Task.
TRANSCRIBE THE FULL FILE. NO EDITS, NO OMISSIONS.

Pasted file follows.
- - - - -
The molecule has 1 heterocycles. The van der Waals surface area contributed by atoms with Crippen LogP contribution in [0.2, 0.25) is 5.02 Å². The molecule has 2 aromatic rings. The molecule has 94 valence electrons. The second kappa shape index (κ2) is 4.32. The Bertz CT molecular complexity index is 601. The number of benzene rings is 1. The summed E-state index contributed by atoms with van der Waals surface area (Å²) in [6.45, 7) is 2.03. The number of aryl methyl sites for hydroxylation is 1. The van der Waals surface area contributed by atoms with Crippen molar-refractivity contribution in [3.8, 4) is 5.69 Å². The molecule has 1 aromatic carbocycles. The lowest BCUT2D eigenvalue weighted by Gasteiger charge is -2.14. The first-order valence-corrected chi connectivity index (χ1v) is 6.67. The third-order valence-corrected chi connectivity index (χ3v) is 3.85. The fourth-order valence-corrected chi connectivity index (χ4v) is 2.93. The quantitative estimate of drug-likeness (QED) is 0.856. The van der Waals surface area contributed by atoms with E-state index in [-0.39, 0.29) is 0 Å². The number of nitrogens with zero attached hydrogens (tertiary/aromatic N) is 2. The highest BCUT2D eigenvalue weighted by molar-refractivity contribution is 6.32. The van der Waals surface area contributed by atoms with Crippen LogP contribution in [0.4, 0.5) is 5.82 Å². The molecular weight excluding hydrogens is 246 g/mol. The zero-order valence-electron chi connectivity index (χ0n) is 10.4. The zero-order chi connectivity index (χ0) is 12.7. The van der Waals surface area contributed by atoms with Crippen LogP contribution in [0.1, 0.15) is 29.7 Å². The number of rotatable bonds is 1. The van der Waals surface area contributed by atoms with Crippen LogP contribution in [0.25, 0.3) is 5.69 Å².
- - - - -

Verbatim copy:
The molecule has 1 heterocycles. The van der Waals surface area contributed by atoms with Crippen LogP contribution in [0.2, 0.25) is 5.02 Å². The molecule has 2 aromatic rings. The molecule has 94 valence electrons. The second kappa shape index (κ2) is 4.32. The Bertz CT molecular complexity index is 601. The number of benzene rings is 1. The summed E-state index contributed by atoms with van der Waals surface area (Å²) in [6.45, 7) is 2.03. The number of aryl methyl sites for hydroxylation is 1. The van der Waals surface area contributed by atoms with Crippen molar-refractivity contribution in [3.8, 4) is 5.69 Å². The molecule has 1 aromatic carbocycles. The lowest BCUT2D eigenvalue weighted by Gasteiger charge is -2.14. The first-order valence-corrected chi connectivity index (χ1v) is 6.67. The third-order valence-corrected chi connectivity index (χ3v) is 3.85. The fourth-order valence-corrected chi connectivity index (χ4v) is 2.93. The quantitative estimate of drug-likeness (QED) is 0.856. The van der Waals surface area contributed by atoms with E-state index in [-0.39, 0.29) is 0 Å². The number of nitrogens with zero attached hydrogens (tertiary/aromatic N) is 2. The highest BCUT2D eigenvalue weighted by molar-refractivity contribution is 6.32. The van der Waals surface area contributed by atoms with Crippen LogP contribution in [0.4, 0.5) is 5.82 Å². The molecular weight excluding hydrogens is 246 g/mol. The zero-order valence-electron chi connectivity index (χ0n) is 10.4. The zero-order chi connectivity index (χ0) is 12.7. The van der Waals surface area contributed by atoms with Crippen LogP contribution in [0.1, 0.15) is 29.7 Å². The number of rotatable bonds is 1. The van der Waals surface area contributed by atoms with Crippen LogP contribution in [0.25, 0.3) is 5.69 Å².